Quartz Kitchen Clock Movement

Sidereal Clock

Brooke Clarke 2007

Quartz Kitchen Clock
Sidereal Clock

Quartz Movement
Sidereal Clock

Quartz Movement


I have an idea for an improved clock and wanted to see how they are now made.  One side of the crystal has a trace that has 4 solder bridges which must terminate in capacitors on the IC under the epoxy blob.  Most likely in a binary weighting.  In the manufacturing process the free running frequency of the mechanism could be measured with a counter and then using a look up table the operator puts solder bridges on the proper pads.  In my case from top to bottom it's closed, closed, open, closed.

The impedance of watch crystals is extremely high so you can not probe the crystal circuit to measure the actual oscillation frequency.  What was done here is to use a pair of pogp probes to measure the coil drive pulse per second.  The length of that time interval should be exactly one second.


A positive pulse of 1.37 volts lasting 46 ms is followed 1 second later with a negative pulse of 1.37 volts lasting 46 ms.  This means that the IC uses a full H bridge circuit in order to get the bi polar drive from a single 1.5 volt AA cell.


On back of clock: Spartus, Quartz, Made in U.S.A.
On printed Circuit Board: 239/1-1,  Spartus, 57 11103 90


In order to use the movement when driven from a more precise time base than the on board crystal this movement was removed from an old kitchen clock.  This was done by prying the clear cover tabs and pushing so the clear cover could be removed.  Then the tabs paper dial and hands were removed.  Finally the movement was pushed out the front after the tabs on the frame were held back.

Spartus Quartz Clock
          Movement out of boxA number of plastic hooks hold the mechanism into the movement box.  All but one of these can be seen and with a small screwdriver pried enough to lift the mechanism up a little.  But the one under the printed circuit board seemed impossible to get to, so I cut a hole in the box.  Here a bottom view.  Note that three gears and a flat spring dropped off and have been reassembled for this photo.

The small white plastic circle at the 10 o'clock position of the leftmost gear is the armature.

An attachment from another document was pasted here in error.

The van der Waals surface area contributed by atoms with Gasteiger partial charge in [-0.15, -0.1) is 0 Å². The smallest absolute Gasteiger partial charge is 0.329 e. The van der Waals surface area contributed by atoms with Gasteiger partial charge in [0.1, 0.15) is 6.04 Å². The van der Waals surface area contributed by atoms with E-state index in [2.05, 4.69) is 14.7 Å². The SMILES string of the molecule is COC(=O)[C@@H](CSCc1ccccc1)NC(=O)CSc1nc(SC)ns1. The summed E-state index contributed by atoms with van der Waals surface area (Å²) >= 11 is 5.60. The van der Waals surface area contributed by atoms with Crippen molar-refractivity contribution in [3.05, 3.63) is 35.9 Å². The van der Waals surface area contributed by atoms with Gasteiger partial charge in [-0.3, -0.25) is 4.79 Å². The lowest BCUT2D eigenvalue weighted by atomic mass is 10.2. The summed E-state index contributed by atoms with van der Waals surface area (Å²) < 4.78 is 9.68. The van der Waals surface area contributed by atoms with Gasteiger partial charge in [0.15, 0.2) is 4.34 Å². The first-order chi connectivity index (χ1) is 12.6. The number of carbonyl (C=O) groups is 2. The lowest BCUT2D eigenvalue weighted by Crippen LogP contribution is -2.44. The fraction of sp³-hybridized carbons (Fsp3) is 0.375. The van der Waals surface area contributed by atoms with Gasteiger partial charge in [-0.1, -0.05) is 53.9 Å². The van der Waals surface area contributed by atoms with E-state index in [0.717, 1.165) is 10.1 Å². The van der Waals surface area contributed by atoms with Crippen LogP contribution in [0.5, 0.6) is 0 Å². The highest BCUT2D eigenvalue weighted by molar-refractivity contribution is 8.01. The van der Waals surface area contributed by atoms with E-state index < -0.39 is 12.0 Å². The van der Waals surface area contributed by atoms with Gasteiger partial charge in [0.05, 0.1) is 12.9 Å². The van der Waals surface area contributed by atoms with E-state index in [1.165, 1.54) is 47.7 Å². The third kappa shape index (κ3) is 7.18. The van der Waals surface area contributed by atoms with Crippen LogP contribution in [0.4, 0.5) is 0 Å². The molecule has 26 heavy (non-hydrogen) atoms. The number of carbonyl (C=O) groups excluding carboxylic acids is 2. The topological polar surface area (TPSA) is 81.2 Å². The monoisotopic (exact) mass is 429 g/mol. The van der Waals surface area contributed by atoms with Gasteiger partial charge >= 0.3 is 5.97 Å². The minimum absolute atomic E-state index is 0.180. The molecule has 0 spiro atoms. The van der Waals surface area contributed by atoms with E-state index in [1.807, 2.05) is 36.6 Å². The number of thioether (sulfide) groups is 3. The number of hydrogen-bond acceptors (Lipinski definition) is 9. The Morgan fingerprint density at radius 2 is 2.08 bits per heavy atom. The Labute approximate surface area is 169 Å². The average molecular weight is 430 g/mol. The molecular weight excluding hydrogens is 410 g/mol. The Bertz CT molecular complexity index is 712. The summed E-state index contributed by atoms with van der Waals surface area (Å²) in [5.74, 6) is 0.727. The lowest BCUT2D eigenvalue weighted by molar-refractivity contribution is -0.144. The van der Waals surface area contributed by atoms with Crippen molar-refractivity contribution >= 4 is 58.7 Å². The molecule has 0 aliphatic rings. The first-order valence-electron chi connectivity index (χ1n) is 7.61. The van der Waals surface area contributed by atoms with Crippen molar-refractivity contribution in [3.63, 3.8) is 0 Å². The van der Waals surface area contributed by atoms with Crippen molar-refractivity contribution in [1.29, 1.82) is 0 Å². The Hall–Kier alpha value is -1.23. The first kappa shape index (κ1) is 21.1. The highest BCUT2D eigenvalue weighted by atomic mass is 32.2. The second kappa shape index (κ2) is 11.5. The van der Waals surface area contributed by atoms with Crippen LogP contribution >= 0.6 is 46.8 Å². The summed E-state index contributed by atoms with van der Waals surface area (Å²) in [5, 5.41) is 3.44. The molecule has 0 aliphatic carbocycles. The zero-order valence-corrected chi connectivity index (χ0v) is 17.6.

Spartus Quartz Clock
          some gears removed

Here the three loose gears have been taken back out to show the metal magnetic path and the armature.  The armature is made from a permanent magnet, but I don't yet understand how it works.


2457637 ELECTRICAL MOTOR, Harrison D. Brailsford, Dec 28 1948, 310/46 ; 310/40MM; 310/40R - self starting (offset magnetics) pulsing clock drive motor, very low power
Fig 4 shows the structure
362322 ELECTRIC MOTOR, EOBEET J. SHBBHY, May 3, 1887, 310/46 - 4 coil looks like start stop stock ticker drive
1367982 MOTOR, QTTSTAVE Lidseen, Feb 8, 1921, - AC/DC armature has teeth instead of windings
2185990 INDUCTION MOTOR, self starting
2214850 SELF-STARTING SYNCHRONOUS MOTOR, GE 1939 - uses permanent magnet for rotor
1497394  Alternating Current Motor, Henry E. Warren (Warren Clock Co), Jun 10 1924, 310/163 ; 310/126 - self starting AC synchronous
3969642 Step motor for electronic timepiece

Sidereal Clock

In 2014 there was some interest in "Crazy Clocks" where the time would stop and then run fast.  To make these a small printed circuit board was put on the market with a number of different versions of the Crazy Clock and one of those versions was for a clock that tells sidereal time (Wiki).

To be useful a sidereal clock needs to tell Local Sidereal Time (LST) not some universal sidereal time, i.e. to take into account your longitude offset from the center of your time zone.  That way if you know the Right Ascension (Wiki) of a star that's the sidereal time when the star crosses your local North - South meridian.

To make this clock I started with a "10" Zulu Time 24 Hour Wall Clock" from eBay seller pilotmallaviationsuperstore and a "Crazy Clock" PCB with the Sidereal option.

Fig 1 Remove the clear plastic clock bezel by pressing the 3
fingers on the back in and out using a screw driver and remove.
Note the hands are all at midnight.
Pull off the second hand.
Remove the nut and minute hand.
Pull off the hour hand.
Remove the nut and washer and remove the Quartex 24h movement.
The instructions on how to open the Quartex are on the Crazy Clock web page.
Cut the two battery traces and the two motor traces as
shown below and solder wires as shown below.
Cut notches in the plastic cover to clear the wires.
Place "SIDEREAL" label over Zulu Time.
Solder red wire to Batt+ and black wire to Batt-.
I don't think it matters which motor wire goes to which terminal.
Fig 2  Crazy Clock board installed in clock.
Fig 3

To set the clock you can use the USNO LST web page: Compute Local Apparent Sidereal Time
PS. Since the clock comes with all three hands pointing to midnight, it makes is much easier to start up the clock at midnight LST or shortly thereafter.  That way you do not need to rotate the time setting dial a million turns.


Low Power Time-base -

Lavet type stepping motor -

Jeri Ellsworth - Reversing Mechanical Quartz Clock Direction - Playing Pranks on Friends - by flipping core

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 Page created Sep 11 2007